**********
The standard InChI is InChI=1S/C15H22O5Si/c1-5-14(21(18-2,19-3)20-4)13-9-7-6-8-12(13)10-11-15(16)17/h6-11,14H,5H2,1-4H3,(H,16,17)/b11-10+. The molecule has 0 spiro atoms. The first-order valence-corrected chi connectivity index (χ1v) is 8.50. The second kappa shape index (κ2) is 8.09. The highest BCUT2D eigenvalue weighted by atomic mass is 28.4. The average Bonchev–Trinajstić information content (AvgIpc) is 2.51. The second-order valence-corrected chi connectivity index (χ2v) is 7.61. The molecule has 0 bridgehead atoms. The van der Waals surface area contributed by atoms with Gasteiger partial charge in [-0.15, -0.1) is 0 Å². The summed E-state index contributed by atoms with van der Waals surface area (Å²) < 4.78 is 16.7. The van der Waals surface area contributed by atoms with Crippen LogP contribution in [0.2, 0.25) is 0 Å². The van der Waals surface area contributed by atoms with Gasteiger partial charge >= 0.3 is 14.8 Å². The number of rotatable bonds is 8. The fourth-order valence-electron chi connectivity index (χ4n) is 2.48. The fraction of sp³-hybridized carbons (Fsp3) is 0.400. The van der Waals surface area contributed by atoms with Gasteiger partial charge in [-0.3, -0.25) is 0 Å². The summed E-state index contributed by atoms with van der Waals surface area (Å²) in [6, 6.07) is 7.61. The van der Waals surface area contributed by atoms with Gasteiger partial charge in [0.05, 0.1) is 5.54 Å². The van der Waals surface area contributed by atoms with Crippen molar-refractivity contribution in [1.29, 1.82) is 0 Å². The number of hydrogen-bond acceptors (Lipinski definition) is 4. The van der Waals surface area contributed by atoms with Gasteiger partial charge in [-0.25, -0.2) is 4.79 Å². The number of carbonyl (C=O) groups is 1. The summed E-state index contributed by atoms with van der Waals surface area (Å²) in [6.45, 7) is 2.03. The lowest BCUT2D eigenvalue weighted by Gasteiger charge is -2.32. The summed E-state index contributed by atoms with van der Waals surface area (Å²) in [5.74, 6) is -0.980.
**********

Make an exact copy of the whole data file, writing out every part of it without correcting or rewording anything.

The standard InChI is InChI=1S/C15H22O5Si/c1-5-14(21(18-2,19-3)20-4)13-9-7-6-8-12(13)10-11-15(16)17/h6-11,14H,5H2,1-4H3,(H,16,17)/b11-10+. The molecule has 0 spiro atoms. The first-order valence-corrected chi connectivity index (χ1v) is 8.50. The second kappa shape index (κ2) is 8.09. The highest BCUT2D eigenvalue weighted by atomic mass is 28.4. The average Bonchev–Trinajstić information content (AvgIpc) is 2.51. The second-order valence-corrected chi connectivity index (χ2v) is 7.61. The molecule has 0 bridgehead atoms. The van der Waals surface area contributed by atoms with Gasteiger partial charge in [-0.15, -0.1) is 0 Å². The summed E-state index contributed by atoms with van der Waals surface area (Å²) < 4.78 is 16.7. The van der Waals surface area contributed by atoms with Crippen LogP contribution in [0.2, 0.25) is 0 Å². The van der Waals surface area contributed by atoms with Gasteiger partial charge >= 0.3 is 14.8 Å². The number of rotatable bonds is 8. The fourth-order valence-electron chi connectivity index (χ4n) is 2.48. The fraction of sp³-hybridized carbons (Fsp3) is 0.400. The van der Waals surface area contributed by atoms with Gasteiger partial charge in [-0.3, -0.25) is 0 Å². The summed E-state index contributed by atoms with van der Waals surface area (Å²) in [6, 6.07) is 7.61. The van der Waals surface area contributed by atoms with Gasteiger partial charge in [0.05, 0.1) is 5.54 Å². The van der Waals surface area contributed by atoms with Crippen molar-refractivity contribution in [1.29, 1.82) is 0 Å². The number of hydrogen-bond acceptors (Lipinski definition) is 4. The van der Waals surface area contributed by atoms with Gasteiger partial charge in [-0.25, -0.2) is 4.79 Å². The number of carbonyl (C=O) groups is 1. The summed E-state index contributed by atoms with van der Waals surface area (Å²) in [6.45, 7) is 2.03. The lowest BCUT2D eigenvalue weighted by Gasteiger charge is -2.32. The summed E-state index contributed by atoms with van der Waals surface area (Å²) in [5.74, 6) is -0.980.